Secobarbital (marketed under the brand names Seconal® and Tuinal) is a drug which is a barbiturate derivative. It possesses anaesthetic, anticonvulsant, sedative and hypnotic properties. Was previously known as quinalbarbitone in the UK (former BAN).
Secobarbital began to be widely abused in the 1960s and 1970s, although with the advent of benzodiazepines, they have become less commonly used.
Secobarbital has acquired many nicknames, the most common being "reds" (it was originally packaged in red capsules). Another common nickname is "seccies". A less common nickname is "dolls"; this was partly responsible for the title of Jacqueline Susann's novel Valley of the Dolls, whose main characters use secobarbital and other such drugs .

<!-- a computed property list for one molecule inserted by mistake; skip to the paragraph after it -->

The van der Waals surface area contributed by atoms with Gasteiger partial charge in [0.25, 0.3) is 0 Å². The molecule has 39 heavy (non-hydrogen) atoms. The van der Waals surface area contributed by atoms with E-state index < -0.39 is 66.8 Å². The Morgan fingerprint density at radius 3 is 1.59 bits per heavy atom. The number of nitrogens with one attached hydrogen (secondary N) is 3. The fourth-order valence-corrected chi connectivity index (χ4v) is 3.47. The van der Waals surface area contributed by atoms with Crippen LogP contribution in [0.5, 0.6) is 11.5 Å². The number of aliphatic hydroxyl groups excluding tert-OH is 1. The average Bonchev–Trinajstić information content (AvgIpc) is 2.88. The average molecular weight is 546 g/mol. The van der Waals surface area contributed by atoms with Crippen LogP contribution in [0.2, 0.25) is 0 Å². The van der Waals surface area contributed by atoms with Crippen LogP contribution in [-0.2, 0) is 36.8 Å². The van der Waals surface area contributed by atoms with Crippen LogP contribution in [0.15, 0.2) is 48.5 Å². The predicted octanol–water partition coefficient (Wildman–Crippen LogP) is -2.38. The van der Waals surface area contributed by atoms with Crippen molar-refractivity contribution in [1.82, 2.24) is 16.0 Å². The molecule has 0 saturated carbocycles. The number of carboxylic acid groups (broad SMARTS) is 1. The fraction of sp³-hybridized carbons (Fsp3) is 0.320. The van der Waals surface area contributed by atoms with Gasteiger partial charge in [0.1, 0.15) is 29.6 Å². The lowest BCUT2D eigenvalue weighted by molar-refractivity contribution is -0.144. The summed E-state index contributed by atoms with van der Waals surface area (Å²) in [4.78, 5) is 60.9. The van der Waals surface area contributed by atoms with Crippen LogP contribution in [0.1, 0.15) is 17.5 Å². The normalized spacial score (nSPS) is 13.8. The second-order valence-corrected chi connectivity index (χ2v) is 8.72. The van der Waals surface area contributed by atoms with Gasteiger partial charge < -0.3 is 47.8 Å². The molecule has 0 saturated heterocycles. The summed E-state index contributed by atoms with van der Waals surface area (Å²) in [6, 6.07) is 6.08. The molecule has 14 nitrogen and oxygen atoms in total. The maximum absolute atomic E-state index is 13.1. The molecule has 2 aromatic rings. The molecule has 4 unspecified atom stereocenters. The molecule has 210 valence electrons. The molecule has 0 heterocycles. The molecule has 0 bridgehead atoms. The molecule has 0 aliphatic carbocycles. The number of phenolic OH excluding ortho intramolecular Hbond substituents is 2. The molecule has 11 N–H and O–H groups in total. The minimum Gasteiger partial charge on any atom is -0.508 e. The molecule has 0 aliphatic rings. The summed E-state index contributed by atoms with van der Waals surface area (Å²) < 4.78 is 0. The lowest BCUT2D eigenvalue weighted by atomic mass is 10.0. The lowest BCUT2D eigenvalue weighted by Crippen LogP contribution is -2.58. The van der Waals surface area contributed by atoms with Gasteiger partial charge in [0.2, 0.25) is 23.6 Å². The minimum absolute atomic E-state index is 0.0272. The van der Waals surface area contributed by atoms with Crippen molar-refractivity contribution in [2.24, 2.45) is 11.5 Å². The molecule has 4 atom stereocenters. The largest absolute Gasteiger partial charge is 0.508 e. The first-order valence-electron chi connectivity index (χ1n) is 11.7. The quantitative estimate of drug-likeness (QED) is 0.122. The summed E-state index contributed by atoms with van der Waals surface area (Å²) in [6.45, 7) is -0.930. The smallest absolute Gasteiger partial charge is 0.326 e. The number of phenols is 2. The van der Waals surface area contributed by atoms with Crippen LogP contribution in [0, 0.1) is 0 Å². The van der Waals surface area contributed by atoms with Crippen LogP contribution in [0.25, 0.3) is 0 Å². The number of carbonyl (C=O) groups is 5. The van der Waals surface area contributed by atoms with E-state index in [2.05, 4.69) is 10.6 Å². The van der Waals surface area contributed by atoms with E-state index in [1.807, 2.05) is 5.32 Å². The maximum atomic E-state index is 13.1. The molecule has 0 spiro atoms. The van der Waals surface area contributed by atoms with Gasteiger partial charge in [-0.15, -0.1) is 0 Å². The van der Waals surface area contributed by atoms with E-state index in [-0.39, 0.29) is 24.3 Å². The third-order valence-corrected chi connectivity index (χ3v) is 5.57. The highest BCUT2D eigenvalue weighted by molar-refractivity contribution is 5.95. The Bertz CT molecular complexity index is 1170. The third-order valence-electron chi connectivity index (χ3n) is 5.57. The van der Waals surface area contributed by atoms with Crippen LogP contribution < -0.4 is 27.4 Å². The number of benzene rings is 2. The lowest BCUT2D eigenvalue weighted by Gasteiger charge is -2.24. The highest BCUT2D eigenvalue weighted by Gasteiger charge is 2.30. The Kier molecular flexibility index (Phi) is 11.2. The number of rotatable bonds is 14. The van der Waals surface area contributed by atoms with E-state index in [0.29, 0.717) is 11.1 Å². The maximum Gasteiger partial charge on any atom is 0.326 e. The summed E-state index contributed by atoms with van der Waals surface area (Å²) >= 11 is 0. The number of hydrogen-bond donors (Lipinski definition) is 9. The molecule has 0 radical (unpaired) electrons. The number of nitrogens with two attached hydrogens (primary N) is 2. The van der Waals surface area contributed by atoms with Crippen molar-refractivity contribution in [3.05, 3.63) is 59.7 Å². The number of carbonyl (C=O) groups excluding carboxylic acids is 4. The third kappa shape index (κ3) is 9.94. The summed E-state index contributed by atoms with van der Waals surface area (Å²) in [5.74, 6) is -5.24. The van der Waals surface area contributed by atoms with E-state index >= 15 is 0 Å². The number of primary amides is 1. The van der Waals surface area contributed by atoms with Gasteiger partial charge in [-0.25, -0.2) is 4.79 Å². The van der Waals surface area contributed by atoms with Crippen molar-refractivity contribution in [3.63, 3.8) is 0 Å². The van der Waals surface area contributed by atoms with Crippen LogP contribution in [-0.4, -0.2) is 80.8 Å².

Another popular brand of barbiturate pill Tuinal contained a combination of secobarbital and amobarbital but is now rarely prescribed due to problems with abuse and overdose.
Use as a lethal injection
Secobarbital overdose was the most common method of implementing physician-assisted suicide (PAS) in Oregon until Eli Lilly and Company discontinued manufacturing it in May 2001, leading to a shortage of the drug . Since then, pentobarbital has dominated in Oregon PAS. Ranbaxy Laboratories Limited have experienced approval issues in their attempts to produce secobarbital, but the shortage is expected to end in January 2006.